13. Enter the House of Slaughter (BOOM! Studios) – A digression from the world of the critically acclaimed Something is Killing the Children, which I’ve never read, involves a cabal of figurative monsters who combine sleek business suits with a colored-bandanna gangsta hierarchy and who task a young independent contractor with hunting literal monsters. A few blood-soaked inaction pinups are outnumbered by lots of grim corporate posturing and four pages of Hickman-esque epistolary inserts. Preexisting fans of Something may warm to new depths revealed or whatever, but I can’t see through the fogged-up windows from where I’ve been left out here in the cold.
12. Fungirl: Tales of a Grown-Up Nothing (Silver Sprocket) – I was lured in by the Simpsons wraparound cover homage; I balked at the NC-17 content noted only on the exterior by the industry-standard, nearly subliminal “M is for Mature!” fine print inside the UPC box on the back cover. Our main character is a nearly faceless, unfiltered id who gallivants through mishaps she stumbles into and misdeeds of her own doing, often with bawdy results. This isn’t aimed at prudes like me, but anyone who thinks Judd Apatow comedies could stand to be a little more flagrantly outrageous, which is probably like 80% of the internet today, might love this and defend it to the death.
11. Batman Special Edition (DC Comics) – Batmania will never, ever stop sweeping the nation, but the main-universe Bat-books are so virulently crossover-prone that I just can’t with them. Jorge Jimenez and Tomeu Morey deliver a uniquely jarring visual homage to the Scarecrow level from the Arkham Asylum game, while a new corporate scientist introduces Gotham City to his privatized security force called the Peacekeepers that I’m sure are totally not OmniCorp knockoffs. But the least believable part is where Batman, stricken by the Scarecrow’s latest mega-super-duper fear toxin, is so overwhelmed that he actually says “please”. Twice. I also can’t with that.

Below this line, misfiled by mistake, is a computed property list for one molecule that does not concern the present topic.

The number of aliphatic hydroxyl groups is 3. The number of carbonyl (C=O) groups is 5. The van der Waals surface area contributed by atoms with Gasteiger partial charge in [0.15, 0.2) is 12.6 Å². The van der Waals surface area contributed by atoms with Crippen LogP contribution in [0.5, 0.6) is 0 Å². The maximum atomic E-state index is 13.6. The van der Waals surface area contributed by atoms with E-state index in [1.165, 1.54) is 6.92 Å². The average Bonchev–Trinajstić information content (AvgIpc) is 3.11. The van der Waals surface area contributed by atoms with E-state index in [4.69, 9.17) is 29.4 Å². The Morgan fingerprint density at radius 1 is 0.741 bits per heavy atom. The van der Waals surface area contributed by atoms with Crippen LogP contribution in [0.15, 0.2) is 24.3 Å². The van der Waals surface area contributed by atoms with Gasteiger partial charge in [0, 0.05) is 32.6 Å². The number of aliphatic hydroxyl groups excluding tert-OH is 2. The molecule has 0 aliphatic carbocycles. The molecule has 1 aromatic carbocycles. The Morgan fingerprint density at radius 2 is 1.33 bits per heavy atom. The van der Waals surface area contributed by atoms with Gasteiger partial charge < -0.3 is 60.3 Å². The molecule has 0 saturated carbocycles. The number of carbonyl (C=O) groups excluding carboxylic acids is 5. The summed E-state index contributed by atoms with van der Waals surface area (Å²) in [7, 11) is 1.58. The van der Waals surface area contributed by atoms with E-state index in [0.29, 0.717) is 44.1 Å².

Value-subtracted bonus: a sneak peek at what Academy Award Winner John Ridley has in store for Bat-fans seems to suffer from rushed art and the assumption that I’m already reading Bat-books on the regular. Every time I glance at the current DCU, not a single storyteller will tell me in-story who Luke Fox is deep down, how or why he’s now a spare Batman, or why he’s wearing Bat-armor that makes Christian Bale’s clunky togs look positively balletic. Ridley’s recent Black Label miniseries The Other History of the DC Universe was an amazing feat of canonical reinterpretation in a 21st-century context and should be required superhero reading; this, so far, is not.
10. Spider-Man/Venom (Marvel Comics) – Remember when Into the Spider-Verse ended with those wise words of superhero empowerment, “Anyone can wear the mask…you could wear the mask!”? Who knew Ben Reilly the ’90s Spider-Clone was listening and thought Miles Morales was talking to him? The erstwhile Scarlet Spider is back with a new costume and some corporate backers who did not read ’90s comics. His slugfest with old Daredevil foe Bushwacker is perfectly serviceable (though I snicker whenever Marvel calls penciller and former DC freelancer Patrick Gleason a “Young Gun”), but as someone who grew up loving nearly any and all Spidey comics for years until the ’90s drowned them all in a shallow pool, I’ve never had any vested interest in Reilly, who is definitely not my Spidey. Then again, my former Spidey is a total crossover magnet nowadays, so technically I no longer have a Spidey. Except maybe Shameik Moore and/or Tom Holland.
Speaking of crossovers, anyone like me who skipped last year’s King in Black on principle can now learn its aftermath: Venom is now the anointed symbiote king! So today he’s flying through outer space and tracking down space pirates with his own Venom Corps on space patrol, while his son Dylan is back on Earth and has his own symbiote. As if all this didn’t already beg six dozen questions, the most baffling one looms: they got Bryan Hitch to draw Venom? THE Bryan Hitch? THAT Bryan Hitch? BRYAN HITCH? On VENOM? THAT Venom? THE Venom? So now he’s BRYAN “VENOM” HITCH? I, uh…wow, okay, I guess?